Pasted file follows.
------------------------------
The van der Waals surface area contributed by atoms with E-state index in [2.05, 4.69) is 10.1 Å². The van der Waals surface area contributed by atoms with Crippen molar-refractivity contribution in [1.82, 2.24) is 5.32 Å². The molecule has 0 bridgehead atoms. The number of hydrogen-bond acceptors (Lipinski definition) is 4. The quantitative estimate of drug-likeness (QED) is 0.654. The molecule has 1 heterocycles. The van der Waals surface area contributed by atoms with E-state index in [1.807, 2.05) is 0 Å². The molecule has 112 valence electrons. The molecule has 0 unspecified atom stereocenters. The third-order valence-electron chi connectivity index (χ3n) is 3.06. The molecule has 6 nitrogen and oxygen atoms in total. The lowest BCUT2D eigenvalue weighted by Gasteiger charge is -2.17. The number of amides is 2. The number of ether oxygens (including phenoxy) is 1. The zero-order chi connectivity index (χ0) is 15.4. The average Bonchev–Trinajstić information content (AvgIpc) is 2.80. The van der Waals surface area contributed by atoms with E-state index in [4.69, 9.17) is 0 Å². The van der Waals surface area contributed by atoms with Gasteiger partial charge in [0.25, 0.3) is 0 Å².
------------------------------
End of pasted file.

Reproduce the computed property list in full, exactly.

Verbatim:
The van der Waals surface area contributed by atoms with E-state index in [2.05, 4.69) is 10.1 Å². The van der Waals surface area contributed by atoms with Crippen molar-refractivity contribution in [1.82, 2.24) is 5.32 Å². The molecule has 0 bridgehead atoms. The number of hydrogen-bond acceptors (Lipinski definition) is 4. The quantitative estimate of drug-likeness (QED) is 0.654. The molecule has 1 heterocycles. The van der Waals surface area contributed by atoms with E-state index in [1.807, 2.05) is 0 Å². The molecule has 112 valence electrons. The molecule has 0 unspecified atom stereocenters. The third-order valence-electron chi connectivity index (χ3n) is 3.06. The molecule has 6 nitrogen and oxygen atoms in total. The lowest BCUT2D eigenvalue weighted by Gasteiger charge is -2.17. The number of amides is 2. The number of ether oxygens (including phenoxy) is 1. The zero-order chi connectivity index (χ0) is 15.4. The average Bonchev–Trinajstić information content (AvgIpc) is 2.80. The van der Waals surface area contributed by atoms with E-state index in [4.69, 9.17) is 0 Å². The van der Waals surface area contributed by atoms with Gasteiger partial charge in [0.25, 0.3) is 0 Å².